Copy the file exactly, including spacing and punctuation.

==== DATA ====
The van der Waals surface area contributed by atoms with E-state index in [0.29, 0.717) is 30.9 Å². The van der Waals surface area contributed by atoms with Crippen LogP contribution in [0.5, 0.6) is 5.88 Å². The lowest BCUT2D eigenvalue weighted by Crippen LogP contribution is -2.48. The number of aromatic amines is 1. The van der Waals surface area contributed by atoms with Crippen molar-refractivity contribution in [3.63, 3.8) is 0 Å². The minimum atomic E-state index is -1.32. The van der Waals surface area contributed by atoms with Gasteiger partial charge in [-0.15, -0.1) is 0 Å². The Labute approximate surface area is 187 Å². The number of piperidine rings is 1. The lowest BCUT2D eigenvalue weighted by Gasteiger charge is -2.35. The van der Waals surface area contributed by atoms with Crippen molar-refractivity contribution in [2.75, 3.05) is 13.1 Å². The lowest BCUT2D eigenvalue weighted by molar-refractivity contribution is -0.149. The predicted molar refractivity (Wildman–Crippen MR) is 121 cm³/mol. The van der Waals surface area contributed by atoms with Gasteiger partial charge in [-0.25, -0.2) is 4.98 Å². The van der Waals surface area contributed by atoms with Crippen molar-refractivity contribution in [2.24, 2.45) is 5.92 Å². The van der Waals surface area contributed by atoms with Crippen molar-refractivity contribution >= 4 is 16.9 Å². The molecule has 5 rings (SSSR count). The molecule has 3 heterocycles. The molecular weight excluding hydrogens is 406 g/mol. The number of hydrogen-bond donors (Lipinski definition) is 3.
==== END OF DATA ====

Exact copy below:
The van der Waals surface area contributed by atoms with E-state index in [0.29, 0.717) is 30.9 Å². The van der Waals surface area contributed by atoms with Crippen LogP contribution in [0.5, 0.6) is 5.88 Å². The lowest BCUT2D eigenvalue weighted by Crippen LogP contribution is -2.48. The number of aromatic amines is 1. The van der Waals surface area contributed by atoms with Crippen molar-refractivity contribution in [3.63, 3.8) is 0 Å². The minimum atomic E-state index is -1.32. The van der Waals surface area contributed by atoms with Gasteiger partial charge in [-0.15, -0.1) is 0 Å². The Labute approximate surface area is 187 Å². The number of piperidine rings is 1. The lowest BCUT2D eigenvalue weighted by Gasteiger charge is -2.35. The van der Waals surface area contributed by atoms with Crippen molar-refractivity contribution in [2.75, 3.05) is 13.1 Å². The lowest BCUT2D eigenvalue weighted by molar-refractivity contribution is -0.149. The predicted molar refractivity (Wildman–Crippen MR) is 121 cm³/mol. The van der Waals surface area contributed by atoms with Gasteiger partial charge in [-0.25, -0.2) is 4.98 Å². The van der Waals surface area contributed by atoms with Crippen molar-refractivity contribution in [2.24, 2.45) is 5.92 Å². The van der Waals surface area contributed by atoms with Crippen molar-refractivity contribution >= 4 is 16.9 Å². The molecule has 5 rings (SSSR count). The molecule has 3 heterocycles. The molecular weight excluding hydrogens is 406 g/mol. The number of hydrogen-bond donors (Lipinski definition) is 3.